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University of Minnesota Extension

Yard and garden

Find plants


Annuals, perennials and native flowers for northern gardens


How to grow fruits in a northern climate


Light requirements, pests and diseases, forcing bulbs, fertilizing

Native plants

Native grasses, prairie plants, wildflowers and pollinator habitat

Trees and shrubs

Selecting, planting, watering, trimming, pruning, fertilizing, disease and insect pests


Planting and growing everything from asparagus to zucchini

Lawns and landscapes

Landscape design

Plant selection, maintenance, environmental benefits, bee lawns, special projects

Lawn care

Planting, growing, fertilizing, watering, dethatching, repairing

Flowers for pollinators

Grow bee lawns and pollinator friendly plants

For professionals

Resources and information for pesticide applicators and people working in lawn care, landscaping and nursery and greenhouse management

Water Wisely

Practice water conservation when watering lawns, gardens, trees and shrubs

Find plants

Trees and shrubs, native grasses and flowers

Master Gardeners

Ask a Master Gardener

Master Gardeners will answer your yard and garden questions by email, in person or over the phone.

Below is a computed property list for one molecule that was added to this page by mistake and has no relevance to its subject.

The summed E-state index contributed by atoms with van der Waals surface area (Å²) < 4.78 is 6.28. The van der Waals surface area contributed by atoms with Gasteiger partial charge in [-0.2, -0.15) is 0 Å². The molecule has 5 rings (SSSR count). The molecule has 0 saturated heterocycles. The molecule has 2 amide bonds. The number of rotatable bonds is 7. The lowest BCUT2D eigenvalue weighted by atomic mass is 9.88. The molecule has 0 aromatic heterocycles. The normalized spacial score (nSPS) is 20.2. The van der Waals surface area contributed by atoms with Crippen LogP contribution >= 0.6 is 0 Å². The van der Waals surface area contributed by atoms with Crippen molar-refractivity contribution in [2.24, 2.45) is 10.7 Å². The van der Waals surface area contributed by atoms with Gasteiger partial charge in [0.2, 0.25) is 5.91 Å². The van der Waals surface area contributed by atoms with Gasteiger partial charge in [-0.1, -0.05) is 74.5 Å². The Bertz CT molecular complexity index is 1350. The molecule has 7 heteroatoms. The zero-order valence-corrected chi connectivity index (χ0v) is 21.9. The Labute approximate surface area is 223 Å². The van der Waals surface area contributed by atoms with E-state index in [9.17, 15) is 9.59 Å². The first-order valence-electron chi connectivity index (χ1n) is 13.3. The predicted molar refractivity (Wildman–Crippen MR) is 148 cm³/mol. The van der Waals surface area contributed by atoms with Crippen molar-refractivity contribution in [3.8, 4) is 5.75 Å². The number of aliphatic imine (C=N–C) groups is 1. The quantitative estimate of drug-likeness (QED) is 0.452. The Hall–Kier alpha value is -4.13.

About Master Gardeners

Master Gardener volunteers promote healthy landscapes, healthy people and a healthy planet.

Become a Master Gardener volunteer

Find out how to apply to be a Master Gardener and register for the core course.


Find the latest garden tours, landscaping seminars and other fun and educational activities to ignite your love of gardening this season.


Tan branch with dark green shiny leaves and pale green to light blue to purple speckled berries on a black background.

A member of the grape family, porcelain berry is a fast-growing,  deciduous, woody vine listed as a Restricted Noxious Weed in Minnesota.

Apples with brownish areas hanging on a tree.

While cooler weather has gotten a lot of people back out in their gardens, some are finding bleached spots on vegetables and fruits.

Bumble bee on a light purple flower.

Wild bee populations can fluctuate from year to year depending on environmental factors. If the weather or the flowers that grew the year before weren't optimal, you could be seeing fewer bees.

Yard and Garden News

Timely information to help you care for your yard and garden.


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